Grain-free dog food could be hazardous

New FDA investigation prompts WSU researchers to collect diet, heart data



Pamela Lee, assistant professor of cardiology, discusses connections between diet and heart health in dogs at WSU Veterinarian Teaching Hospital on Tuesday.

CHERYL AARNIO, Evergreen reporter

The FDA started an official investigation to see if there is a connection between DCM and grain-free dog food. Data from WSU sent to the FDA will be pooled with other data nationwide.

Cardiologists at the WSU College of Veterinary Medicine will send results to the FDA if they find evidence that a dog has dilated cardiomyopathy (DCM), a heart disease, related to its diet.

DCM is a condition in which the heart does not pump out blood as vigorously as it should. This causes the lungs to fill with fluid and can be fatal, said Dr. Pamela Lee, veterinarian and assistant professor of cardiology.

Once dogs have fluid in their lungs from DCM, they typically only live six to 12 months, Nelson said.

The disease can cause dogs to have a hard time catching their breath and may cause them to be weak, she said.

Nelson said she recommends owners visit a veterinarian if their dog shows symptoms because it could be a heart disease, but not necessarily DCM.

However, Lee said, many dogs do not show symptoms until the complications are life-threatening.

Usually, only older dogs get DCM because it is genetically inherited, Nelson said. Certain breeds, like Doberman pinschers, Golden Retrievers or Great Danes, have a tendency to acquire it.

There have been more cases where DCM is caused by a dog’s diet, she said. Some breeds in which dogs are more likely to inherit the disease are getting DCM earlier, too.

“If what we’re feeding is low in certain nutrients, then heart disease can develop, and that’s what we have been noticing with the grain-free diets,” Nelson said. “Our suspicion is [the dogs] have a malnourishment of sorts.”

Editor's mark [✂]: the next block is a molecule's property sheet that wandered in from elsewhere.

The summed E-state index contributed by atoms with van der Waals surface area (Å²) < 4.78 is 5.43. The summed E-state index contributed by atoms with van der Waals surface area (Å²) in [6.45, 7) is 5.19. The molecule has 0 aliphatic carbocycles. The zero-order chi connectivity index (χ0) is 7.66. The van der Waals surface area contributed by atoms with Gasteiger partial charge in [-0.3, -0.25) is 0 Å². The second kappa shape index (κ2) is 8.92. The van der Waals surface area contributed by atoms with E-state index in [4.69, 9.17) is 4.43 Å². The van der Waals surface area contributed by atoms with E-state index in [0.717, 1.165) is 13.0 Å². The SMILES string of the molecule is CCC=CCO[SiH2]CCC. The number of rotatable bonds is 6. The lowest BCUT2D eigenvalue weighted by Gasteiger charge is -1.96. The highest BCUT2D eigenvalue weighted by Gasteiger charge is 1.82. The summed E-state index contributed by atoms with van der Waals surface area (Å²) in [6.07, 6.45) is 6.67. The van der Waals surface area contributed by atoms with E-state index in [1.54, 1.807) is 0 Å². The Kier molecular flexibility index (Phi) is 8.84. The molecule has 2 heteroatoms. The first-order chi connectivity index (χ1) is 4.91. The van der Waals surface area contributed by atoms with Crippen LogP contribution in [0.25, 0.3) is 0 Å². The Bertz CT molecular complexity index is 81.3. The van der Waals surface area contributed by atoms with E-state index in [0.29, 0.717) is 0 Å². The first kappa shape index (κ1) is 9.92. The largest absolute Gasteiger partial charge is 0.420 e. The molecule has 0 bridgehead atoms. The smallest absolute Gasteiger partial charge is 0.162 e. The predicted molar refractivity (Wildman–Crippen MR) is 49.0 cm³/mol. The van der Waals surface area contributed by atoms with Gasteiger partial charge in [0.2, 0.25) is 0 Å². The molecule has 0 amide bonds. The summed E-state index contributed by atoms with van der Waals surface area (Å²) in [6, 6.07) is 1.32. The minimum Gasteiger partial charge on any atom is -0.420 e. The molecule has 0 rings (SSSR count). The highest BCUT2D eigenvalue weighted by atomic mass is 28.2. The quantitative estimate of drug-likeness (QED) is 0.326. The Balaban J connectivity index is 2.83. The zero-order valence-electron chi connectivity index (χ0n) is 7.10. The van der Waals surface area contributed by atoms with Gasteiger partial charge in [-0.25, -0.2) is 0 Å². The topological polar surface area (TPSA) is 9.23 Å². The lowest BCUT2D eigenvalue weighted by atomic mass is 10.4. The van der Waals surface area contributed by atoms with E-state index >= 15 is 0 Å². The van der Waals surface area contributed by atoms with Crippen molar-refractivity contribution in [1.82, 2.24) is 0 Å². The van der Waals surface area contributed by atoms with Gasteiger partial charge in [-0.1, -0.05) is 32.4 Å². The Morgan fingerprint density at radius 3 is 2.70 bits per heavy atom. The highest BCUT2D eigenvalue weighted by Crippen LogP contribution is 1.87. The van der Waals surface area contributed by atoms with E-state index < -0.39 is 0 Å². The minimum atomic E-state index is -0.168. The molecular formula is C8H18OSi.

One issue they suspect is a lack of taurine, an amino acid, but there may be additional amino acids that cause DCM, she said.

Boutique diets, dog food which is considered trendy and made by newer brands, such as the grain-free, gluten-free or vegetarian dog foods have become popular, Nelson said.

Before the diet is put on the market, these brands do not necessarily conduct feeding trials, which is when dogs try out the food beforehand to make sure it is a healthy diet for their consumption, she said.

The number of cases of dogs that acquire DCM has increased in the last 10 years which is also when boutique diets emerged, Nelson said.

She said that it is unknown whether the issue stems from the fact that necessary nutrients are not being absorbed from the food or whether the nutrients are not in the food.

Legumes, Nelson said, have a reputation for preventing absorption of amino acids, yet many of these boutique food companies use legumes, like lentils or chickpeas in the food, which means high-legume diets can also be a problem.

Lee said DCM caused by nutritional issues can be reversed in certain cases. When DCM is caused by genetics, it cannot be reversed but medication can slow down the disease.

She said when dogs come in with heart problems related to DCM, WSU cardiologists determine what the dog has been eating and see if there is any correlation between the diet and the disease.

“For example, if you have a lot of dogs who have poor pump function of the heart, and you see 100 of those dogs, and 20 of them are eating this one diet, it would argue that maybe this diet is problematic,” Lee said.

However, some dogs do have medical conditions, like severe allergies, that require them to eat a grain-free or high-legume diet. If that is the case, Lee said she recommends buying a dog food made by a brand that has conducted feeding trials.

Certain companies have a good reputation for their feeding trials and nutritional research, Lee said. They also have veterinarians and nutritionists help create the dog food.

There are many brands on the market known for these practices, like Hill’s, Royal Canin and Purina, she said.

“People should try to ignore the bells and the whistles and the shininess of a pet food and really just look at the research and the facts from a pet food,” Lee said.